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Thousands of teachers, parents, and students gathered and marched down Rowe Boulevard in Annapolis last year to express their voices to fully fund education.
Thousands of teachers, parents, and students gathered and marched down Rowe Boulevard in Annapolis last year to express their voices to fully fund education. (Doug Kapustin / Capital Gazette / BSMG)

The Baltimore Sun has provided extensive coverage of the Kirwan Commission education recommendations over recent months. I write to add my thoughts. I am a professor of history emerita at Morgan State University where I taught for 34 years. I also taught at Towson University and at the Johns Hopkins University. My comments are based not only on my own teaching experience but on reports from colleagues at Towson, the University of Maryland and other institutions and make clear the need for the additional resources for our students recommended by the commission (“Is Maryland in for a schoolyard brawl over schools?” Jan. 3).

Morgan graduates many excellent students, including high numbers of students who have been awarded very prestigious Fulbright Scholarships for graduate study. Morgan, to its credit, has also been willing to give a chance to applicants who have not had sufficient preparation for college work but who are willing to work hard to gain the skills they need. For example, in a special program called Freshmen Studies, I taught students who had never written an essay. I had to begin by teaching these college students to write a five-sentence paragraph. Students often could not fill in a map of the United States with the names of states, nor could they locate most nations around the world. They, like many adults that I know, had no clear understanding of the levels and functions of government. Faculty members from other institutions of higher education report the same lack of preparation among significant numbers of their students.

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The recommendations of the Kirwan Commission address many of the deficiencies in our children’s current educational experience. Expanding pre-kindergarten to all 4-year-olds and to 3-year-olds from poor families gives children more years to learn basic and then more advanced skills. Increasing salaries means attracting women and men with greater skills to teach our children. Better pay will result in experienced teachers staying on the job rather than leaving the profession to go elsewhere in order to make a decent livelihood. Providing more support for schools with concentrations of poor families and for special education students will give children who have different needs or who start behind their peers the opportunity for a productive future as workers and citizens.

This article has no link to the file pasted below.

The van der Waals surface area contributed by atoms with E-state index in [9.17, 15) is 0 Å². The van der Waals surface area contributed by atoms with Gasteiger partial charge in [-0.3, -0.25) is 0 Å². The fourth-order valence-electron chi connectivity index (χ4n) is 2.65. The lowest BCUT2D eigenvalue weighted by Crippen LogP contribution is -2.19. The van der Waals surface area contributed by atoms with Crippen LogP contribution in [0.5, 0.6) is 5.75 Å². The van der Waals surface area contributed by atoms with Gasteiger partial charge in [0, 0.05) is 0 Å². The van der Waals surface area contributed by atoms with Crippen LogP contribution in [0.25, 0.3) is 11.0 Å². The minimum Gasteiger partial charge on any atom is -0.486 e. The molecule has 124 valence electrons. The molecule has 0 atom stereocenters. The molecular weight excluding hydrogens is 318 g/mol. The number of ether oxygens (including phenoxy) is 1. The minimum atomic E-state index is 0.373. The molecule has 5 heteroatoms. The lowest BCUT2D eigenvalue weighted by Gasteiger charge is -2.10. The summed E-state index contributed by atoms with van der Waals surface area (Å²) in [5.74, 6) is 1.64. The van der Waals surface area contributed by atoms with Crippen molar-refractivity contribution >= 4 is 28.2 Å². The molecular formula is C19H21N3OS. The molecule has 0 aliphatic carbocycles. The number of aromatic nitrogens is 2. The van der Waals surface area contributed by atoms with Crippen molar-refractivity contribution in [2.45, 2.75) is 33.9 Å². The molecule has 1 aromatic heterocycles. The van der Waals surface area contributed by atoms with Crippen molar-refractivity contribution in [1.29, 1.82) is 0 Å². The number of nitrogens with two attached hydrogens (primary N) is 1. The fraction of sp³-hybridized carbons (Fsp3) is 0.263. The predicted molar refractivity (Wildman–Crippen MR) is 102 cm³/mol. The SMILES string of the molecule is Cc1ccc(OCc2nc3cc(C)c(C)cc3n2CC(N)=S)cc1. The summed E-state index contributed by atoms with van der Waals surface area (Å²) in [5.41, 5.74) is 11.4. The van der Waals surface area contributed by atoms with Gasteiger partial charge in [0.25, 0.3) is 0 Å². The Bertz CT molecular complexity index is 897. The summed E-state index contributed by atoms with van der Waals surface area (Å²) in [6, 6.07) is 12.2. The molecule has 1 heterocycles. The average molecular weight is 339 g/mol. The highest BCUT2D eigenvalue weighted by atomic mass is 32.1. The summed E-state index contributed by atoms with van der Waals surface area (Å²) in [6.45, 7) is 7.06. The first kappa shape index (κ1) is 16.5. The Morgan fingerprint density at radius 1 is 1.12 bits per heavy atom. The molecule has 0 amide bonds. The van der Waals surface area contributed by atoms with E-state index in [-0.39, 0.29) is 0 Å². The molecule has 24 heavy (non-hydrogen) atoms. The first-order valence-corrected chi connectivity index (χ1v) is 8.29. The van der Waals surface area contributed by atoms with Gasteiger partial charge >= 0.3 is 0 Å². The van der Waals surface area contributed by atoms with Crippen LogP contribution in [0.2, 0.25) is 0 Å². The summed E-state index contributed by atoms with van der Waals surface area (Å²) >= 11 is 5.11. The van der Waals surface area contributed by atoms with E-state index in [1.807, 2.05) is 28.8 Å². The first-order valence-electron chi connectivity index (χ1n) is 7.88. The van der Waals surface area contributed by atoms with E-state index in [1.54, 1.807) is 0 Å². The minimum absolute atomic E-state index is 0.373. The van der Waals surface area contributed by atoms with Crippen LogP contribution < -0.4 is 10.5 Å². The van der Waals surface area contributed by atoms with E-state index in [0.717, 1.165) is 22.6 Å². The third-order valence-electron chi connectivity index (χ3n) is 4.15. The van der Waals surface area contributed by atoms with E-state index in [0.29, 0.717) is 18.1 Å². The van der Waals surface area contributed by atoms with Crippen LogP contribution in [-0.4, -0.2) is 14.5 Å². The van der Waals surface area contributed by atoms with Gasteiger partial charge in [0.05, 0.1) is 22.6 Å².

In addition to college graduates, our state needs women and men with technical expertise. A world full of Ph.D.s would leave us all with broken toilets and leaking roofs. High schools should offer programs to train students for skilled jobs. Plumbers, electricians, solar energy technicians and other technical fields offer good pay and meet many of society’s needs. These programs also need to be staffed by expert teachers.

There is much discussion about the cost of these various programs. Really, the discussion should be how can we afford not to do this? Marylanders with good jobs will pay more taxes. Marylanders who can make a good income at a real job will be less likely to turn to criminal activities to get money. Marylanders who understand how our government works will be better citizens. Marylanders who grow up with a decent education and a decent job will themselves be better parents of the next generation, better stewards of our future. I urge all members of the General Assembly to support full funding for the Kirwan Commission recommendations.

Suzanne Chapelle, Baltimore

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